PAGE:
Relentless Pursuit of Wisdom and Liberty

The weblog companion of, dedicated to pondering, "If Patrick Henry could see us now..."

Thursday, February 24, 2005

State legislatures vs. No Child Left Behind

USA Today has a story that could signal another revival of federalism, this time from the parties who were supposed to support it in the first place: state legislatures.
A bipartisan group of state legislators wants the Bush administration and Congress to give states sweeping new control over how they rate schools, teachers and students under President Bush's No Child Left Behind education law, saying the law as it stands is a 'rigid and inaccurate yardstick' of success.

In a report issued Wednesday, the National Conference of State Legislatures says the law sets unrealistic expectations and defies common-sense notions of how to rate schools.

The report comes as legislatures in several states consider laws limiting the federal government's role in schools.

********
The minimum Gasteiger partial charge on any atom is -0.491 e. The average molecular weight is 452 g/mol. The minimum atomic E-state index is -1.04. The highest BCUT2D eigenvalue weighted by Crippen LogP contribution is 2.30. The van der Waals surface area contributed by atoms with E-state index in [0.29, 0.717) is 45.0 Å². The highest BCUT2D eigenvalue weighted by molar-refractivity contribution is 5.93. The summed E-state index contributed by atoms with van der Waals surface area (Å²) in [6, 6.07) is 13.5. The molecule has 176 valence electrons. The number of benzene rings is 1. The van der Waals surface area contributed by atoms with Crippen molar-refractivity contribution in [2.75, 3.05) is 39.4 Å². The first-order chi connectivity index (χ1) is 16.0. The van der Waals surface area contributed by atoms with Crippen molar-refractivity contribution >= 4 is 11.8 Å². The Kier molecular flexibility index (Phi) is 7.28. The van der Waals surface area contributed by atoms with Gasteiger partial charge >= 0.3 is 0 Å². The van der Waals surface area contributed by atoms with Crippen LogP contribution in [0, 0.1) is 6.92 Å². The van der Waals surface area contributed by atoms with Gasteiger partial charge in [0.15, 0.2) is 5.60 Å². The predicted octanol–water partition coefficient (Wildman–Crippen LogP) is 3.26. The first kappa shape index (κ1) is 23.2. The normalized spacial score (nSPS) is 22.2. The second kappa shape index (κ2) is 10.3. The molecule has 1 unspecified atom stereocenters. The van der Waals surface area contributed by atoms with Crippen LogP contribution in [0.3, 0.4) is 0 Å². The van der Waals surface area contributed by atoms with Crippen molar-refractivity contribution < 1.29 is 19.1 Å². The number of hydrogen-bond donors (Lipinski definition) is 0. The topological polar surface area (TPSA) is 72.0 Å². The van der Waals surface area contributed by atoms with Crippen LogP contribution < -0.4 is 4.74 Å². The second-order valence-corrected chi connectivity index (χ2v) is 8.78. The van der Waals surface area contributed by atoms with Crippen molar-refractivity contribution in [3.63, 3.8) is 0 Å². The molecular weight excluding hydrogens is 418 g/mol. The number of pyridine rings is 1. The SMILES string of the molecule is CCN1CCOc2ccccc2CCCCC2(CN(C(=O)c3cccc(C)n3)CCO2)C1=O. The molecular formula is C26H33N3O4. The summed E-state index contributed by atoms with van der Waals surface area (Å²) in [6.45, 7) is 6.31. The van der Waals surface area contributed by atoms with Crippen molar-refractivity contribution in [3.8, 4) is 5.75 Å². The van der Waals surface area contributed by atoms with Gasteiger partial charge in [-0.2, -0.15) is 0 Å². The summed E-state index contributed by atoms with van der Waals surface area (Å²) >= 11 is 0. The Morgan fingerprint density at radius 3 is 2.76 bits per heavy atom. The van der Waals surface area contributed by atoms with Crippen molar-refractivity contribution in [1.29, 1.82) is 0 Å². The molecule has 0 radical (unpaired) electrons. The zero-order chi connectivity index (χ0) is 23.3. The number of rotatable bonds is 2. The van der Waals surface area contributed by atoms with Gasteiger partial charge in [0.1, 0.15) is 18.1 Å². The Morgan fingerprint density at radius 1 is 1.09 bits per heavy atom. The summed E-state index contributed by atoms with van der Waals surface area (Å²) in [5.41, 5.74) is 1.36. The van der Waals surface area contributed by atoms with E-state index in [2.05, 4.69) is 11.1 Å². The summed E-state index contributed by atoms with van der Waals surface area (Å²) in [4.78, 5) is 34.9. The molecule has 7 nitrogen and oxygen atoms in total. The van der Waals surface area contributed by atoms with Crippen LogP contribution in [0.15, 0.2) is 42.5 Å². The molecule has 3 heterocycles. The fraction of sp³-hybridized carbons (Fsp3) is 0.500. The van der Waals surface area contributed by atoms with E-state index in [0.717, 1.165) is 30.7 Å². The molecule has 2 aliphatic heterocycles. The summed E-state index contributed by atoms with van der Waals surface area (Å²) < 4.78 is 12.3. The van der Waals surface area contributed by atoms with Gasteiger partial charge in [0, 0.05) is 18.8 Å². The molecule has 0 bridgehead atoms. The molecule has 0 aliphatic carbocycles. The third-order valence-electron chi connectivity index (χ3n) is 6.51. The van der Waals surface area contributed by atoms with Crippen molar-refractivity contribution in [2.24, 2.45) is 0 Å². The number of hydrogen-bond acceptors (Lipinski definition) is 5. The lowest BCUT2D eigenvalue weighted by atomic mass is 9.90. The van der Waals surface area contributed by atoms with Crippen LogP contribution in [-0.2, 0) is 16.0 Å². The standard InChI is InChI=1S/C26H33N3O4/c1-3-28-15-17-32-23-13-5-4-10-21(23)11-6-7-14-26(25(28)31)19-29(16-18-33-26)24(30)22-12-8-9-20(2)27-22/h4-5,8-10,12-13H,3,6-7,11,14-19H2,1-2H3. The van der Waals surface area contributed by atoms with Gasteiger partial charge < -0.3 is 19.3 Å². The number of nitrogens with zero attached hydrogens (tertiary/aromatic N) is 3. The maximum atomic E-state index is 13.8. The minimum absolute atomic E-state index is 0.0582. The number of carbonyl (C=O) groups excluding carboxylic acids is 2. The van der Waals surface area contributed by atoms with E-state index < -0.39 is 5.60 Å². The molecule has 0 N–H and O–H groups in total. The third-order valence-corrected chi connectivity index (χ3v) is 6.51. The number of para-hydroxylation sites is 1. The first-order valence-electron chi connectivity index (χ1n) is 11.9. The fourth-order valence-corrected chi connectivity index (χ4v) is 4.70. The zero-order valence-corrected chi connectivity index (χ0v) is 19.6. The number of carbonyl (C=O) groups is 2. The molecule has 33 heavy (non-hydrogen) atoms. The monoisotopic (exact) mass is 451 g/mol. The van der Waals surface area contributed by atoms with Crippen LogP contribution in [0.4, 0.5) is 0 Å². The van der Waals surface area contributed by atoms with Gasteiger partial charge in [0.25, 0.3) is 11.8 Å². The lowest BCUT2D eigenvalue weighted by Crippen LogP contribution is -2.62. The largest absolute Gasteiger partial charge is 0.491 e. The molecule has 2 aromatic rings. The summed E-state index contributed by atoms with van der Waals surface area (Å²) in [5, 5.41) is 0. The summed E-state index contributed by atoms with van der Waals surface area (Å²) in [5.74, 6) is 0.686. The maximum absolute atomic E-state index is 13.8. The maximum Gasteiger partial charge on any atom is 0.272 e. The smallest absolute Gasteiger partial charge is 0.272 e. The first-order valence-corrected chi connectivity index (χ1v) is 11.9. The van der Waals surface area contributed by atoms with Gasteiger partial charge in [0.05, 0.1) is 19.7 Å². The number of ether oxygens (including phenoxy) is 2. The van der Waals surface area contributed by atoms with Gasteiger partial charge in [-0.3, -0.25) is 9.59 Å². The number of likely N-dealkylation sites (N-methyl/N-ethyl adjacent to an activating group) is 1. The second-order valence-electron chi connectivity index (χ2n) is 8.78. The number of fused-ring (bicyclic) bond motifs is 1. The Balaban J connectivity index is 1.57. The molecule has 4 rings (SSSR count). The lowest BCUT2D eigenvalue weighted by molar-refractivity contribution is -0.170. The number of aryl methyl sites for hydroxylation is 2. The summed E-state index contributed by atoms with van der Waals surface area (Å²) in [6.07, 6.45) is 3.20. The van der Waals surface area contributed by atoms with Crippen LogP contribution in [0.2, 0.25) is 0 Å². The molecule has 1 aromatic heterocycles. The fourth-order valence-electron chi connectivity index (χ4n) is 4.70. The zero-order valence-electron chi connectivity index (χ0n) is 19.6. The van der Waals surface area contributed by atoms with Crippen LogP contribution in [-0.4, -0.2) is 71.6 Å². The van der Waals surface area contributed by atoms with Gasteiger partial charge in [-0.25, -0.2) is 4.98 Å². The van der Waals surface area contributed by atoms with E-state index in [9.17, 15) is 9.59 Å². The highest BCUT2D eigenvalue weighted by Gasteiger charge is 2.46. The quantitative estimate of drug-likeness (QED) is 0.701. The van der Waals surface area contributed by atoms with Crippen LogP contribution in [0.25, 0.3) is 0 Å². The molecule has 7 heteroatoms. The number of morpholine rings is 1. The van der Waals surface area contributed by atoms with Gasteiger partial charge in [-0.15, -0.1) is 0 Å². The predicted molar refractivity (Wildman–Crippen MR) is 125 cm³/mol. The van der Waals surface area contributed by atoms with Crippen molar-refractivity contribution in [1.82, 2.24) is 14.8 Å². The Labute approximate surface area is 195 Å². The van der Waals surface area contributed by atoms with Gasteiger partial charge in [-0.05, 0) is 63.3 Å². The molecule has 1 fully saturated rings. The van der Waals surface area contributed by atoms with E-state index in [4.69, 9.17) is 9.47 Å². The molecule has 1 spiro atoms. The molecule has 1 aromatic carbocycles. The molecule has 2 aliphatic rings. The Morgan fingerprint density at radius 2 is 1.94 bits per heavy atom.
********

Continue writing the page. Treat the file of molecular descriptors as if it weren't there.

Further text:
It should come as no surprise to anyone that the federal government - even our closest elected officials, U.S. Representatives - is unhappy about this turn of events:
In Congress, though, Rep. John Boehner, R-Ohio, criticized groups that want it "both ways."

"They want the funding No Child Left Behind is providing, but they don't want to meet the high standards that come with it," Boehner said in a statement. "This should not be acceptable to anyone."
So you've got state legislatures saying they want to control the education of their own children, and members of the federal legislature saying that's "unacceptable". NCLB is as bad for our schools as Social Security is for our workers, and the inability of those affected to opt out of either one is what's unacceptable.


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